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A Teenager Sued His School for Banning Unvaccinated Students. Now He Has Chickenpox

2 minute read

A Kentucky teenager who sued his school last month for banning unvaccinated students has come down with a case of chickenpox.

Jerome Kunkel, 18, took legal action against his high school after the Northern Kentucky Health Department said unvaccinated students had to stay at home amid an outbreak that left more than 32 students sick, according to the BBC. Kunkel, who is unvaccinated, was barred from playing basketball as part of the ban.

In April, a judge ruled against the teen, whose lawsuit argued that the vaccine is “immoral, illegal and sinful.” The teen’s father said that he opposed vaccinations because some are derived from cells from aborted fetuses, according to the BBC.

The Catholic Church issued a statement in 2017 saying that it is morally justifiable to use vaccines. Some vaccines are derived from two fetuses aborted in the 1960s.

The teen’s lawyer, Christopher Weist, said Kunkel started developing chickenpox symptoms last week, but he does not regret declining to be vaccinated, according to the BBC.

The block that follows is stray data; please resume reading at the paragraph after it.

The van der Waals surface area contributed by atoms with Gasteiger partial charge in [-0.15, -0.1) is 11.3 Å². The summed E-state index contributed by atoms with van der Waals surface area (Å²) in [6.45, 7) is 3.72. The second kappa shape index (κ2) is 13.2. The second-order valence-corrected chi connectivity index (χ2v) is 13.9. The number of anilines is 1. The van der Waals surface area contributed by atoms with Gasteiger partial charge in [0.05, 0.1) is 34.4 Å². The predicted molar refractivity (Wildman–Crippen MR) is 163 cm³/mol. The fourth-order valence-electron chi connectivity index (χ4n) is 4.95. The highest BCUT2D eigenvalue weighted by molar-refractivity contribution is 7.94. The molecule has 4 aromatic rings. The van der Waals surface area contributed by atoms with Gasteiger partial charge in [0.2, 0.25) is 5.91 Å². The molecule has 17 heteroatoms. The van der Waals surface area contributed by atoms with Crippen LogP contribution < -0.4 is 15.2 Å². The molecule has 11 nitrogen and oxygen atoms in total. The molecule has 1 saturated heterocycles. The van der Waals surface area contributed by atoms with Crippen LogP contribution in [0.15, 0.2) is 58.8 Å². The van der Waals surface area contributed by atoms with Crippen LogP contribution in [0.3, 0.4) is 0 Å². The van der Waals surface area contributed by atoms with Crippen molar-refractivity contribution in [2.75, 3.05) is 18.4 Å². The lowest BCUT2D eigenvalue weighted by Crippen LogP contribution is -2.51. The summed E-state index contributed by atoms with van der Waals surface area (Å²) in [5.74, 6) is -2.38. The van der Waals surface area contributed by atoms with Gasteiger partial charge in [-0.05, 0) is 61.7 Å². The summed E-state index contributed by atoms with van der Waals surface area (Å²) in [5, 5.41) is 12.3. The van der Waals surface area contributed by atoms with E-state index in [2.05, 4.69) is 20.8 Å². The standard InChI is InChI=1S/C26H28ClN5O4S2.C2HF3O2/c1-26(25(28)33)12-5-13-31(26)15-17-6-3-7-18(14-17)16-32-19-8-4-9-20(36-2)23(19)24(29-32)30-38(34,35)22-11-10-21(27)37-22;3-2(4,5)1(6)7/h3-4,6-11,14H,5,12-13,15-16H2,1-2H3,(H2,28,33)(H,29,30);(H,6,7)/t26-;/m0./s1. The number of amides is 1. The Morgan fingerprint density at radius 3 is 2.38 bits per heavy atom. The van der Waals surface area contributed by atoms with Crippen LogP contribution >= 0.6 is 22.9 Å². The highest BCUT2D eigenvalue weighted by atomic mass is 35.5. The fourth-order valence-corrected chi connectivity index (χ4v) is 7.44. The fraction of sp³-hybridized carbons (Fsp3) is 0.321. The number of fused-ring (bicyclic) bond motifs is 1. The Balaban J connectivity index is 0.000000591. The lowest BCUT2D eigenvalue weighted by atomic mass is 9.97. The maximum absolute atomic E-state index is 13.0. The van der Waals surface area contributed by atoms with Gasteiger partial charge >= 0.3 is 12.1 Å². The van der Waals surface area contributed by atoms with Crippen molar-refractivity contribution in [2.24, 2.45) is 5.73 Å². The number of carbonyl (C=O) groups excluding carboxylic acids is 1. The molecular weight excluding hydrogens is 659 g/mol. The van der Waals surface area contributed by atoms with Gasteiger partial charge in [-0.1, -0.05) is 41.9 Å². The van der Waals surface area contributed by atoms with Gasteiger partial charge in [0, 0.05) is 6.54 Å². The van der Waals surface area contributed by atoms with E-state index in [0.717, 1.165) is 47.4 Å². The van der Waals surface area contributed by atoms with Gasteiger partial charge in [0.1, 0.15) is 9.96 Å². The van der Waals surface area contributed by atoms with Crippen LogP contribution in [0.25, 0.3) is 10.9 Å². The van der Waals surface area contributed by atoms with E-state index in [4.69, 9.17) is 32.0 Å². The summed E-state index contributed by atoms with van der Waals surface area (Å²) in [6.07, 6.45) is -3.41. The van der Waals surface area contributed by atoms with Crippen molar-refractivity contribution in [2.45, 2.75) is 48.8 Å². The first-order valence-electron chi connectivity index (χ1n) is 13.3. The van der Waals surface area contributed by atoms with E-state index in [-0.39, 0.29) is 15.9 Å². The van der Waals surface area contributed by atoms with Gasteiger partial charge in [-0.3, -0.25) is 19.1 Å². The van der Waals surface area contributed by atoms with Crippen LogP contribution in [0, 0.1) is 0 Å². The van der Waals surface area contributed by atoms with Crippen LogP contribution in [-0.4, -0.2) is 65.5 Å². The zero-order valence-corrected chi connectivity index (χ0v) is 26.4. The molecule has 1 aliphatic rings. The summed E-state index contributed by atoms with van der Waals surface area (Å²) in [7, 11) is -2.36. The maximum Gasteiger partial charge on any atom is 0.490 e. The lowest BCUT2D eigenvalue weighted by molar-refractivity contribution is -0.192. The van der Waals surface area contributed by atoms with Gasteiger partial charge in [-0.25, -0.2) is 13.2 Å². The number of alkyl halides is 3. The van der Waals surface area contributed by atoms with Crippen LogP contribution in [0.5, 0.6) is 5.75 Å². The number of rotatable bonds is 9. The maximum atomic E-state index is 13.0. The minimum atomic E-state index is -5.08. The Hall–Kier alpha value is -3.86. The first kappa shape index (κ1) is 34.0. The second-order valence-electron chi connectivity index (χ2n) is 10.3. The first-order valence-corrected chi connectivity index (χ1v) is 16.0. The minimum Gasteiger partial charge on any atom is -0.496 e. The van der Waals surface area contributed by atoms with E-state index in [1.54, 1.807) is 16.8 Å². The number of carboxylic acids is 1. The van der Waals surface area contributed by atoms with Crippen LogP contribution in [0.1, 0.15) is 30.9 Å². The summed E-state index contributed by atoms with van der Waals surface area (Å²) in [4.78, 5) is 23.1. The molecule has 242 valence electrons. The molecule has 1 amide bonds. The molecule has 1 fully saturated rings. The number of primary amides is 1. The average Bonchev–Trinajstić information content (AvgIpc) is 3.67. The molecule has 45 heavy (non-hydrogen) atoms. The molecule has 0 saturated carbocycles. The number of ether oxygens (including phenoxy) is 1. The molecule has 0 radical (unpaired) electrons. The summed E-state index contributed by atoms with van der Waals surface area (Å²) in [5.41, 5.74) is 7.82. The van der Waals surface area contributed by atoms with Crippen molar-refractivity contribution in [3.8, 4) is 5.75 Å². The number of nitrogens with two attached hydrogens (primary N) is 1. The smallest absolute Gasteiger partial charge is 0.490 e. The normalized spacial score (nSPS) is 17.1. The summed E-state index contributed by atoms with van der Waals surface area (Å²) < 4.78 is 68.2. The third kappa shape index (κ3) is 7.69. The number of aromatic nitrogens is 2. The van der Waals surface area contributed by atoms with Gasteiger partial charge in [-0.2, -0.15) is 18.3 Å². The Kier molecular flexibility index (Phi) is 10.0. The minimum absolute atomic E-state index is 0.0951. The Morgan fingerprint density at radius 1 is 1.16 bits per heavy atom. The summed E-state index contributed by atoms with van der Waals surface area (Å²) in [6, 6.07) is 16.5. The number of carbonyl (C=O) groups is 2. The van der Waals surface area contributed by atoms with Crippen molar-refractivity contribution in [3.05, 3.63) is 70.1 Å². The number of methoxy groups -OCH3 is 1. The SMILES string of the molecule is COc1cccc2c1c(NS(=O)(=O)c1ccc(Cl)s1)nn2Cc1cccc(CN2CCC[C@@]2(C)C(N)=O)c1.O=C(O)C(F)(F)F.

Read More: Italian Politician Who Opposed Mandatory Vaccinations Contracts Chickenpox

“These are deeply held religious beliefs, they’re sincerely held beliefs,” Wiest said, according to the BBC. “From their perspective, they always recognized they were running the risk of getting it, and they were OK with it.”

About 350,000 Americans get chickenpox — which causes fever and itchy rashes — every year. The illness was very common in the U.S. until the FDA first approved a vaccine for the highly-contagious disease in 1995. The Center for Disease Control estimates that each year vaccinations prevent 3.5 million cases and 100 deaths in the U.S.

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Write to Amy Gunia at amy.gunia@time.com